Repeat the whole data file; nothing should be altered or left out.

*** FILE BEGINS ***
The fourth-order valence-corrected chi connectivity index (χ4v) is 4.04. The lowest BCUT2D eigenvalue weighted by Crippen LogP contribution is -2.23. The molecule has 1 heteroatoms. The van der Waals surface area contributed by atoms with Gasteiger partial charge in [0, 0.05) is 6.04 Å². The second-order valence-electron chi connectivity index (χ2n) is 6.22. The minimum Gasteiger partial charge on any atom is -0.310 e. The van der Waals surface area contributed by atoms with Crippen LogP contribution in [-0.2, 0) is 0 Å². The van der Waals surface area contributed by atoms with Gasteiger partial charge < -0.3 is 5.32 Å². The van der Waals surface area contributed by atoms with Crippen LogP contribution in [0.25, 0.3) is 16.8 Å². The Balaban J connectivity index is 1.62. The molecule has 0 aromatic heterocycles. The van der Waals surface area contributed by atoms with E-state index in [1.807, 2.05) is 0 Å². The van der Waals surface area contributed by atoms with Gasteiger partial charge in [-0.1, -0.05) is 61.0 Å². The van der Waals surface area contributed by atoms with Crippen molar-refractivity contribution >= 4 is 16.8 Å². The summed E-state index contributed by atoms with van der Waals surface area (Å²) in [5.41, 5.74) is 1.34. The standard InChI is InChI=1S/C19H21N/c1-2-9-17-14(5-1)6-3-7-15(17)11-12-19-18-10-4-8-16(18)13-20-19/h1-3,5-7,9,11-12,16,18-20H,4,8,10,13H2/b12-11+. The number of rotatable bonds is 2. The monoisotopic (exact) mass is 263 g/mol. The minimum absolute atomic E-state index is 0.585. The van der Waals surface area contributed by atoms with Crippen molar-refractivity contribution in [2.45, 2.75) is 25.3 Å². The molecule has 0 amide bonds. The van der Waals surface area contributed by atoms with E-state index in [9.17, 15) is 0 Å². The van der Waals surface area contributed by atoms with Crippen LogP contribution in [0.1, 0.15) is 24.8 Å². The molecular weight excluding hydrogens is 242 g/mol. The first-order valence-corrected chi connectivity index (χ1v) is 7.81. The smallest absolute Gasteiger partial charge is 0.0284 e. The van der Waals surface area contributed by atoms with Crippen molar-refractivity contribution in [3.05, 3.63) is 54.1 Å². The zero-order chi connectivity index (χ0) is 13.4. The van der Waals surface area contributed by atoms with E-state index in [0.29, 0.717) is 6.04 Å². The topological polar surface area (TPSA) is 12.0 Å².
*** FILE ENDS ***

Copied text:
The fourth-order valence-corrected chi connectivity index (χ4v) is 4.04. The lowest BCUT2D eigenvalue weighted by Crippen LogP contribution is -2.23. The molecule has 1 heteroatoms. The van der Waals surface area contributed by atoms with Gasteiger partial charge in [0, 0.05) is 6.04 Å². The second-order valence-electron chi connectivity index (χ2n) is 6.22. The minimum Gasteiger partial charge on any atom is -0.310 e. The van der Waals surface area contributed by atoms with Crippen LogP contribution in [-0.2, 0) is 0 Å². The van der Waals surface area contributed by atoms with Gasteiger partial charge < -0.3 is 5.32 Å². The van der Waals surface area contributed by atoms with Crippen LogP contribution in [0.25, 0.3) is 16.8 Å². The Balaban J connectivity index is 1.62. The molecule has 0 aromatic heterocycles. The van der Waals surface area contributed by atoms with E-state index in [1.807, 2.05) is 0 Å². The van der Waals surface area contributed by atoms with Gasteiger partial charge in [-0.1, -0.05) is 61.0 Å². The van der Waals surface area contributed by atoms with Crippen molar-refractivity contribution >= 4 is 16.8 Å². The summed E-state index contributed by atoms with van der Waals surface area (Å²) in [5.41, 5.74) is 1.34. The standard InChI is InChI=1S/C19H21N/c1-2-9-17-14(5-1)6-3-7-15(17)11-12-19-18-10-4-8-16(18)13-20-19/h1-3,5-7,9,11-12,16,18-20H,4,8,10,13H2/b12-11+. The number of rotatable bonds is 2. The monoisotopic (exact) mass is 263 g/mol. The minimum absolute atomic E-state index is 0.585. The van der Waals surface area contributed by atoms with Crippen molar-refractivity contribution in [2.45, 2.75) is 25.3 Å². The molecule has 0 amide bonds. The van der Waals surface area contributed by atoms with E-state index in [9.17, 15) is 0 Å². The van der Waals surface area contributed by atoms with Crippen LogP contribution in [0.1, 0.15) is 24.8 Å². The molecular weight excluding hydrogens is 242 g/mol. The first-order valence-corrected chi connectivity index (χ1v) is 7.81. The smallest absolute Gasteiger partial charge is 0.0284 e. The van der Waals surface area contributed by atoms with Crippen molar-refractivity contribution in [3.05, 3.63) is 54.1 Å². The zero-order chi connectivity index (χ0) is 13.4. The van der Waals surface area contributed by atoms with E-state index in [0.29, 0.717) is 6.04 Å². The topological polar surface area (TPSA) is 12.0 Å².